Blood pressure and organ damage

Alberto Zanchetti, Giuseppe Mancia

Research output: Contribution to journalArticlepeer-review


Casual blood pressure measurements can predict the development of cardiovascular morbidity and mortality, but especially in mild hypertension the correlation indices between casual measurements of blood pressure and the subsequent occurrence of complications are low. Casual and office blood pressure measurements, however, provide a very limited and biased assessment of blood pressure as a risk factor since blood pressure is known to change from moment to moment and to be influenced by its very measurement. Considerable advances in our understanding of the factors influencing blood pressure during daily life and in assessing blood pressure variability have been made possible by use of portable equipment for continuous intraarterial recording of blood pressure. Equipment for noninvasive ambulatory blood pressure monitoring is also available; this equipment is more practical than intraarterial equipment, but is associated with some degree of error and several limitations. Data are reported from a recent study conducted by our group in which target organ damage in 108 hypertensive patients was correlated with blood pressure values as measured by a cuff sphygmomanometer and with various indices derived from 24-h intraarterial blood pressure monitoring. The findings indicate that the incidence and severity of organ damage are more closely related to 24-h blood pressure means than to cuff values. They also provide the first unequivocal evidence that target organ damage also relates to blood pressure variability.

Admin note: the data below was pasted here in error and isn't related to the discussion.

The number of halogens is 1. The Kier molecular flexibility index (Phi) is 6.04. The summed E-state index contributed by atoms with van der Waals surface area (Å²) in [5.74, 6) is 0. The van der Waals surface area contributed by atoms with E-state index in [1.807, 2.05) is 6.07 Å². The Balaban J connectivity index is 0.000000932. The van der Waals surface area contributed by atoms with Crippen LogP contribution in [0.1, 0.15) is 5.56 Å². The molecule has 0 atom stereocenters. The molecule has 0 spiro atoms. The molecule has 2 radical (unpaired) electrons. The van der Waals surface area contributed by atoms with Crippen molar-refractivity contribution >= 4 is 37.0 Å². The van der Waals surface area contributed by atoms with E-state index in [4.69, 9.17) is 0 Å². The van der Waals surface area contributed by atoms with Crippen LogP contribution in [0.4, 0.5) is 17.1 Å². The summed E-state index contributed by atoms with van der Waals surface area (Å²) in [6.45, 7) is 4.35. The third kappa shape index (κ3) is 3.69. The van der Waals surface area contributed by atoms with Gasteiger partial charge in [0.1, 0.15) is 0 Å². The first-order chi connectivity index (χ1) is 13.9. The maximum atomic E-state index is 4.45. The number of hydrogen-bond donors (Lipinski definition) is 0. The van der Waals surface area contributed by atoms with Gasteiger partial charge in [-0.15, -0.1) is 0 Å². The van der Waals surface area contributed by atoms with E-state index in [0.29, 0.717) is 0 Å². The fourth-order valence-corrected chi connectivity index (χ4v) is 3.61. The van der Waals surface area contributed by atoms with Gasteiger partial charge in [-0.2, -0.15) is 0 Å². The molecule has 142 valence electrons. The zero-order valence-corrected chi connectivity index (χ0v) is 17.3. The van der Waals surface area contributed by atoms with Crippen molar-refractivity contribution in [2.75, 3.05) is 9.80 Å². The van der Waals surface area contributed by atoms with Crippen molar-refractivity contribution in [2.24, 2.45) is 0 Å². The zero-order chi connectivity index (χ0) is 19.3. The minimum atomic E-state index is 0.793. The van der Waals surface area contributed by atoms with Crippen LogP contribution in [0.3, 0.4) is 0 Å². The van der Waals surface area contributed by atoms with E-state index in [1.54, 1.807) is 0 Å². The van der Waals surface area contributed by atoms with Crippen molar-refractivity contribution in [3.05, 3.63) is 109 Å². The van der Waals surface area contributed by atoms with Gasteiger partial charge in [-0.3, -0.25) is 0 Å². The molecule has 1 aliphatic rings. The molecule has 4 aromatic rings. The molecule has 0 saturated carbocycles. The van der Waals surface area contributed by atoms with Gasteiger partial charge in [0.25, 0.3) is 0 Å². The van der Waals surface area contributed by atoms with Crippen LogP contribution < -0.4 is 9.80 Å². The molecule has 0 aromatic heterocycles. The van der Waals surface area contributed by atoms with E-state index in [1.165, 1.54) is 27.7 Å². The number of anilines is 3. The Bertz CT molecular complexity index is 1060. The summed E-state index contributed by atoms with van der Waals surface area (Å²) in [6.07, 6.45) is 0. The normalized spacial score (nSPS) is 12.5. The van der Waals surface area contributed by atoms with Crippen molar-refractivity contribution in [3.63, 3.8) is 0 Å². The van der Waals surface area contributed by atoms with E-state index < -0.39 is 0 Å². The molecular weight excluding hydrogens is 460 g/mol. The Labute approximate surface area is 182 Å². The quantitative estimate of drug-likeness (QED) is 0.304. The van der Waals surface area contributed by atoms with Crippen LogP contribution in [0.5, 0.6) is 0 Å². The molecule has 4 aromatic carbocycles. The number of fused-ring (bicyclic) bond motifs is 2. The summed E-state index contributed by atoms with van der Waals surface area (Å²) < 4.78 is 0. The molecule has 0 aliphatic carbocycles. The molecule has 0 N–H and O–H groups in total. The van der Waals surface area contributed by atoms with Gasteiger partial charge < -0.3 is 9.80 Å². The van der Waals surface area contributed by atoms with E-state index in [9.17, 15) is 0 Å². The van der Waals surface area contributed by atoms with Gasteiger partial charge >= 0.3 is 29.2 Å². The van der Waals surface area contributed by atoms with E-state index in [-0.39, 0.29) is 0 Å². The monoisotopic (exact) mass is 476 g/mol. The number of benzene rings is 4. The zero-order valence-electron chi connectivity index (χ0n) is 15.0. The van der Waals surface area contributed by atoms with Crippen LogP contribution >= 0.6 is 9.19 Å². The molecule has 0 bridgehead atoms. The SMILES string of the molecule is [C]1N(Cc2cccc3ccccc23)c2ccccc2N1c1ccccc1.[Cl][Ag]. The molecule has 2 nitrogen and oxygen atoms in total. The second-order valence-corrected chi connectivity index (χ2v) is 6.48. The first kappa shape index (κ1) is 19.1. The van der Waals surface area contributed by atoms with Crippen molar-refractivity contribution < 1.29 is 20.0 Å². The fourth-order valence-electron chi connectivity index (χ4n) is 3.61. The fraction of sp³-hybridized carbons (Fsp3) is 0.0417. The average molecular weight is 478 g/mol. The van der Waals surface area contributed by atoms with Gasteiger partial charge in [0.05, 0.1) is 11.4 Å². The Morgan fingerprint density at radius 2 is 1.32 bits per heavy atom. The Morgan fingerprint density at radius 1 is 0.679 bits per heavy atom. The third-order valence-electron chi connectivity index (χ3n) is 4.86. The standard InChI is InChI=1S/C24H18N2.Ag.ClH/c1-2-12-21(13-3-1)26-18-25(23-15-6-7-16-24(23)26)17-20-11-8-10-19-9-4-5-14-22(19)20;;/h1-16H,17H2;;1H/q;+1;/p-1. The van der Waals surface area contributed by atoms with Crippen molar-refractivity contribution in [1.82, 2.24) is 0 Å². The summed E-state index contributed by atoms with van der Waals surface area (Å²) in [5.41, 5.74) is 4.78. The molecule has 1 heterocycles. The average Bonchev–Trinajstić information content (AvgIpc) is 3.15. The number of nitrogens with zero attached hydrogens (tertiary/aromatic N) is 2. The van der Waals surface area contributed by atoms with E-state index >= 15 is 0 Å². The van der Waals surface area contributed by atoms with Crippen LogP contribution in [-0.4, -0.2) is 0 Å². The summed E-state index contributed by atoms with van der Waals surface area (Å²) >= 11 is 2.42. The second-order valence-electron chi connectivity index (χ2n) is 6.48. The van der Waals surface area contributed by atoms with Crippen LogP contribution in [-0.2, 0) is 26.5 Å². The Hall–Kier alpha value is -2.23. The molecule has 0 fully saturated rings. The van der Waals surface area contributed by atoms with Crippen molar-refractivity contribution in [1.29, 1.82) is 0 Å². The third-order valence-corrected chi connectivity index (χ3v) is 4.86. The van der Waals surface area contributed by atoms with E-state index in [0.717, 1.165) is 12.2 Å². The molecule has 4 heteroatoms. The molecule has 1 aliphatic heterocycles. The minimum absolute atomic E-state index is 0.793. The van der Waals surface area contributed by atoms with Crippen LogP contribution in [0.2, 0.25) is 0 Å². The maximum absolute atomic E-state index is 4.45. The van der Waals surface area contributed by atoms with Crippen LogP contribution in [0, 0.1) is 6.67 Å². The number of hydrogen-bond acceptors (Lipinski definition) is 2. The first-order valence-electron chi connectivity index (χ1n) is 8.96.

Original languageEnglish
Pages (from-to)S111-S118
JournalJournal of Cardiovascular Pharmacology
Publication statusPublished - 1987


  • Blood pressure variability
  • Casual blood pressure measurements
  • Intraarterial blood pressure measurements
  • Target organ damage

ASJC Scopus subject areas

  • Cardiology and Cardiovascular Medicine
  • Pharmacology


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